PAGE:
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Hollywood Docket: Billie Jean vs. Michael Jackson Judge; FCC Gets Noisy; J-Woww vs. Trademark

  • A woman named Billie Jean is suing the judge who threw out her paternity case against Michael Jackson. Billie Jean Jackson has filed a $600 million lawsuit against Judge Mitchell Beckloff for discrimination, emotional distress and prejudice after he failed to order a DNA test to establish whether her child was the late pop singer's son. Her chances of getting $600 million are probably about the same as Michael Jackson coming back to life. [Radar]
  • Today in the Cablevision/Fox carriage war: The FCC tells the parties that "the time for petty gamesmanship is over" while Fox lobbies Republicans to send a letter to the FCC warning it to stay out of the fight. [LAT/Politico]
  • The German version of To Catch a Predator is no less legally troublesome than the U.S. version. The show, which attempts to nab pedophiles in the act of solicitation, has come under fire from the country's child protection groups, the justice minister and other lawyers. [Guardian]
  • J-Woww may be the only Jersey Shore star to have successfully trademarked her name, but the rights only go so far. She reportedly had to close a website featuring a risque couture collection thanks to trademark issues with another party. [Radar]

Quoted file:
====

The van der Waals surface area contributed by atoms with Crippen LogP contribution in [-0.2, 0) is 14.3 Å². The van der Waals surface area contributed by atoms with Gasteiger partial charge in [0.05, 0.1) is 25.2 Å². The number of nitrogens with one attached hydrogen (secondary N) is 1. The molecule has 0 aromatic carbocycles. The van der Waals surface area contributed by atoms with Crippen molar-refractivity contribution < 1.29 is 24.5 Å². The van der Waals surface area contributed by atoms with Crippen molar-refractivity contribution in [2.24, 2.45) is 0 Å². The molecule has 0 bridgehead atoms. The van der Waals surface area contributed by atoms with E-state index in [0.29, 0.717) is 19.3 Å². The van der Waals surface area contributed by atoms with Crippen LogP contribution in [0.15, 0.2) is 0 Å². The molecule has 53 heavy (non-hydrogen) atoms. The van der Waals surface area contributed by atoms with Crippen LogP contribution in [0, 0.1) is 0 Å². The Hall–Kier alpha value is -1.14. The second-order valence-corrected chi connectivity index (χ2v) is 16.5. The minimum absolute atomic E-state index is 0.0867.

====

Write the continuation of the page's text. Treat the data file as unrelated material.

• Soap star Hunter Tylo, who once was awarded $4.8 million in a pregnancy discrimination case against producers of Melrose Place, has been ordered by a Las Vegas judge to pay $885,000 to a therapist she sued for negligent treatment of her children. [OnPoint]
  • Yesterday, the FCC tweeted that it was "filling in the baseball void for those without Fox-Cablevision" by providing live coverage of the Phillies-Giants game. Yes, the agency actually posted updates of the game on its Twitter feed. In response, some snarky commentators wondered whether the FCC was violating the law by providing the "rebroadcast, retransmission, or account of this game, without the express written consent of Major League Baseball." Oops.